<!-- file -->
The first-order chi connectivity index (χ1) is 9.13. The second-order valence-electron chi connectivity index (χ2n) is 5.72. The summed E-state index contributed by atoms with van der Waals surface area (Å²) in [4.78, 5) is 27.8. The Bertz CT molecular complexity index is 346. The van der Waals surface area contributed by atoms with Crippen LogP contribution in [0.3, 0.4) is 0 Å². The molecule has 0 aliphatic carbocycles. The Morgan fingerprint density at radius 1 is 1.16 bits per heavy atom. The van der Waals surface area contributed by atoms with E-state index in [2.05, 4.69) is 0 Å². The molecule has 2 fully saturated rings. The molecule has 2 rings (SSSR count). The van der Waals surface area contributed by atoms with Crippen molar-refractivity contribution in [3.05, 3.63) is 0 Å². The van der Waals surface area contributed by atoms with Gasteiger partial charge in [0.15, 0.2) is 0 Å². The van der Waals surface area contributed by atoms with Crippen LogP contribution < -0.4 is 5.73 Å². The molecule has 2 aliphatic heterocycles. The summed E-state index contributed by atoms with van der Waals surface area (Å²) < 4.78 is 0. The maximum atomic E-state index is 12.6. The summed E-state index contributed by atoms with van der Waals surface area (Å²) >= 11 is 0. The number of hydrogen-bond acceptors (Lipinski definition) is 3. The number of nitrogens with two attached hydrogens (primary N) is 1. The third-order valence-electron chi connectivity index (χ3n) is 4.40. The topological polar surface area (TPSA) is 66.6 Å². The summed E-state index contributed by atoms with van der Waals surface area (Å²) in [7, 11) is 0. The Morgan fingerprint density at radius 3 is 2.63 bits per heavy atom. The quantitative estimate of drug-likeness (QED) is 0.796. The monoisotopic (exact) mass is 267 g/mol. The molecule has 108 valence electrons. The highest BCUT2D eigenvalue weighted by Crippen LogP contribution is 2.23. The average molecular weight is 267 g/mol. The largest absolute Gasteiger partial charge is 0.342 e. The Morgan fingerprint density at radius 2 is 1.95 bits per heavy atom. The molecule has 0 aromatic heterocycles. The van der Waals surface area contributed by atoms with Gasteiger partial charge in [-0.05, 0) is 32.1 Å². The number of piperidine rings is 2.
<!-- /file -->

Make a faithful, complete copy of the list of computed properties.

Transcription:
The first-order chi connectivity index (χ1) is 9.13. The second-order valence-electron chi connectivity index (χ2n) is 5.72. The summed E-state index contributed by atoms with van der Waals surface area (Å²) in [4.78, 5) is 27.8. The Bertz CT molecular complexity index is 346. The van der Waals surface area contributed by atoms with Crippen LogP contribution in [0.3, 0.4) is 0 Å². The molecule has 0 aliphatic carbocycles. The Morgan fingerprint density at radius 1 is 1.16 bits per heavy atom. The van der Waals surface area contributed by atoms with E-state index in [2.05, 4.69) is 0 Å². The molecule has 2 fully saturated rings. The molecule has 2 rings (SSSR count). The van der Waals surface area contributed by atoms with Crippen molar-refractivity contribution in [3.05, 3.63) is 0 Å². The van der Waals surface area contributed by atoms with Gasteiger partial charge in [0.15, 0.2) is 0 Å². The van der Waals surface area contributed by atoms with Crippen LogP contribution < -0.4 is 5.73 Å². The molecule has 2 aliphatic heterocycles. The summed E-state index contributed by atoms with van der Waals surface area (Å²) < 4.78 is 0. The maximum atomic E-state index is 12.6. The summed E-state index contributed by atoms with van der Waals surface area (Å²) >= 11 is 0. The number of hydrogen-bond acceptors (Lipinski definition) is 3. The number of nitrogens with two attached hydrogens (primary N) is 1. The third-order valence-electron chi connectivity index (χ3n) is 4.40. The topological polar surface area (TPSA) is 66.6 Å². The summed E-state index contributed by atoms with van der Waals surface area (Å²) in [7, 11) is 0. The Morgan fingerprint density at radius 3 is 2.63 bits per heavy atom. The quantitative estimate of drug-likeness (QED) is 0.796. The monoisotopic (exact) mass is 267 g/mol. The molecule has 108 valence electrons. The highest BCUT2D eigenvalue weighted by Crippen LogP contribution is 2.23. The average molecular weight is 267 g/mol. The largest absolute Gasteiger partial charge is 0.342 e. The Morgan fingerprint density at radius 2 is 1.95 bits per heavy atom. The molecule has 0 aromatic heterocycles. The van der Waals surface area contributed by atoms with Gasteiger partial charge in [-0.05, 0) is 32.1 Å². The number of piperidine rings is 2.